baby  514614209Most babies do not bite while breastfeeding but some might while teething. This can be painful or uncomfortable and may cause some mothers to consider weaning. Although teething raises some challenges, mothers are encouraged to continue breastfeeding as best they can. Organizations such as the World Health Organization and the American Academy of Pediatrics highly recommend breastfeeding until babies are ages one to two.

If you decide to continue breastfeeding throughout teething, following these tips can help you alleviate some pain and discomfort:
• Make certain that your baby is latched on properly. When babies are latched properly it is difficult for them to bite as their tongues are covering the lower gums or teeth.
• Massage the baby’s gums before feeding. This can decrease the level of discomfort or pain your baby may be experiencing.
• Discourage the baby each time he or she bites by either removing him from the nipple bite or by pulling him closer to you. Then calmly say “no biting”.
• Give baby something cold to chew before feeding. A chilled, age-appropriate teething toy or cloth can ease soreness. Rubbing an ice cube on gums works just as well.
• Stick a finger in the corner of the baby’s mouth as he or she clamps down. This will serve as a barrier between your nipples and baby’s teeth.

The good news is biting caused by teething is only a phase; it is temporary. Continuing to breastfeed can provide countless benefits for your baby. If your baby still bites after trying these tips, do not hesitate to contact a lactation consultant or your pediatrician for direction and support.

To schedule an appointment with a Lactation Consultant at Jamaica Hospital Medical Center, please call 718-291-3276.

All content of this newsletter is intended for general information purposes only and is not intended or implied to be a substitute for professional medical advice, diagnosis or treatment. Please consult a medical professional before adopting any of the suggestions on this page. You must never disregard professional medical advice or delay seeking medical treatment based upon any content of this newsletter. PROMPTLY CONSULT YOUR PHYSICIAN OR CALL 911 IF YOU BELIEVE YOU HAVE A MEDICAL EMERGENCY.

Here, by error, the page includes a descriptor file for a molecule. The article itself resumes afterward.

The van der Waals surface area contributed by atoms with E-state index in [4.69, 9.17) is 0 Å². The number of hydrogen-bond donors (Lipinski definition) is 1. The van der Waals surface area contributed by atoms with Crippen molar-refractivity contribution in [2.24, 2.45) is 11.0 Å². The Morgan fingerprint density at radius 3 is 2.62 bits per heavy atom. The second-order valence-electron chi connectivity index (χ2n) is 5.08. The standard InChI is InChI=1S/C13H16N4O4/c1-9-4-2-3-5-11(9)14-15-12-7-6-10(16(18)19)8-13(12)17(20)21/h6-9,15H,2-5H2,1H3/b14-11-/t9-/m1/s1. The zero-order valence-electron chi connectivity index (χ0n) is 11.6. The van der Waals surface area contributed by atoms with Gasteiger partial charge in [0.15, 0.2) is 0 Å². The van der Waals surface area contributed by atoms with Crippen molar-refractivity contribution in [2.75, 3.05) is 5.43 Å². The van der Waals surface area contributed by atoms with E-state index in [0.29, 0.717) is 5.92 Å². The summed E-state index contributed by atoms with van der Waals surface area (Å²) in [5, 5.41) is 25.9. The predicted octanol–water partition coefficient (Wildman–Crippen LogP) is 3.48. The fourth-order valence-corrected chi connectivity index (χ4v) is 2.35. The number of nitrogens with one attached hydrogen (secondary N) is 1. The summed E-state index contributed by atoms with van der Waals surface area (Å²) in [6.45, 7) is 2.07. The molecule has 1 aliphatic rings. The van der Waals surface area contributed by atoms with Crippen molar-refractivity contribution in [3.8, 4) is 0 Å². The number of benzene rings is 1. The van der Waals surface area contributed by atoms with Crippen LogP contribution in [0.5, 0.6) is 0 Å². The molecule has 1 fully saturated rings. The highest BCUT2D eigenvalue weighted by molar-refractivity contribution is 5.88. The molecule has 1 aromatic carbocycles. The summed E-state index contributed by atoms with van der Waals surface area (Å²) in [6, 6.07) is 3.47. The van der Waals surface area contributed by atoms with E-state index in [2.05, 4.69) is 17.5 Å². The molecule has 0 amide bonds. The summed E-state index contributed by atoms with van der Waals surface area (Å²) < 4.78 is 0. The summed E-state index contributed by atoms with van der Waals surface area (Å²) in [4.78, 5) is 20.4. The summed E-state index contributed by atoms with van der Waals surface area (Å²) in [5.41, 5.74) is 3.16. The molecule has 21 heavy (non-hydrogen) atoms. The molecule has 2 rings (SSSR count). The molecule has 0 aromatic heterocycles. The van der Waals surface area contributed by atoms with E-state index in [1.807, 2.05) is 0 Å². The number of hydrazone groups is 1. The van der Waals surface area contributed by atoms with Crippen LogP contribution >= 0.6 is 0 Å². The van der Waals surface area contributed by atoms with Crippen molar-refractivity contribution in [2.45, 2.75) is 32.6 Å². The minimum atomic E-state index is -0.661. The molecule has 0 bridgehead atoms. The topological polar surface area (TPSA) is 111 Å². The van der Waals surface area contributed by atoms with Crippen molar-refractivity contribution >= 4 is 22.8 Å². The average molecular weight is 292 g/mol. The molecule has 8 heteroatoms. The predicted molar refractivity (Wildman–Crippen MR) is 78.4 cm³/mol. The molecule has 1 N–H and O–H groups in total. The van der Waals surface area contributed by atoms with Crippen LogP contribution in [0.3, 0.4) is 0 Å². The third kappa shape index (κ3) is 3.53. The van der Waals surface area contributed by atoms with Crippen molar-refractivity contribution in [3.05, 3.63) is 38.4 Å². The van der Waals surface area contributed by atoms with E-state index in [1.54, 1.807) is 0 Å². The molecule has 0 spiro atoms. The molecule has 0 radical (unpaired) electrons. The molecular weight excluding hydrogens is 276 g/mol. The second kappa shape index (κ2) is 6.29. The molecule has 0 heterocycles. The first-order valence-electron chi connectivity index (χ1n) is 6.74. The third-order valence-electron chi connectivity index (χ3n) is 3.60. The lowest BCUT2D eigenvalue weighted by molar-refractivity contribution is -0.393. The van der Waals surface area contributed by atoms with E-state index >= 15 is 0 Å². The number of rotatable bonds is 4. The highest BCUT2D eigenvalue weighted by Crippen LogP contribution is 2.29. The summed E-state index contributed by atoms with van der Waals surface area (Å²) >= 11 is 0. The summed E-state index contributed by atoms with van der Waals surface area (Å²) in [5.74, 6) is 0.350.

Laryngitis

laryngitis treatment

Many have experienced the two most common symptoms of laryngitis- hoarseness or voice loss.  

These symptoms occur as a result of an inflammation of the larynx which contains our vocal cords.  When our vocals cords are inflamed they become swollen, distorting the sounds made by the air passing through them.

Additional signs and symptoms of laryngitis can include a dry cough, sore throat, low-grade fever, itchy throat or swollen glands.

Most cases of laryngitis are temporary or acute and are caused by overusing our voices, viral infections such as the cold or bacterial infections such as diphtheria. Symptoms typically last for a few days.

The best treatments for acute laryngitis involve self-care.  It is recommended that you rest your voice, drink plenty of fluids, use humidifiers or menthol inhalers and gargle with warm, salt water. You should avoid whispering, dry or smoky rooms, decongestants, spicy foods, alcoholic beverages and caffeine.

Laryngitis can be also become chronic or long-term.  Symptoms lasts more than three weeks and can be brought on by bulimia, smoking, alcohol abuse, GERD (acid reflux), constant exposure to polluted air or second-hand smoke, excessive coughing, sinus disease, injury to the throat or cancer.

Treatments for chronic laryngitis are aimed at treating underlying issues. For instance, doctors may recommend a change in diet in cases in which chronic laryngitis is caused by GERD. If caused by exposure to polluted air, doctors may recommend wearing protective gear.  Medications such as antihistamines, antibiotics, pain relievers or glucocorticosteroids may also be prescribed based on the cause of symptoms.

If you are experiencing the symptoms of laryngitis for more than three weeks, you should see a doctor. Medical attention must be sought immediately if you are having difficulty breathing, coughing up blood, have increased pain or a fever that will not subside. To schedule an appointment with a doctor at Jamaica Hospital Medical Center, please call 718-206-7001

All content of this newsletter is intended for general information purposes only and is not intended or implied to be a substitute for professional medical advice, diagnosis or treatment. Please consult a medical professional before adopting any of the suggestions on this page. You must never disregard professional medical advice or delay seeking medical treatment based upon any content of this newsletter. PROMPTLY CONSULT YOUR PHYSICIAN OR CALL 911 IF YOU BELIEVE YOU HAVE A MEDICAL EMERGENCY.

How Holiday Stress Affects Sleep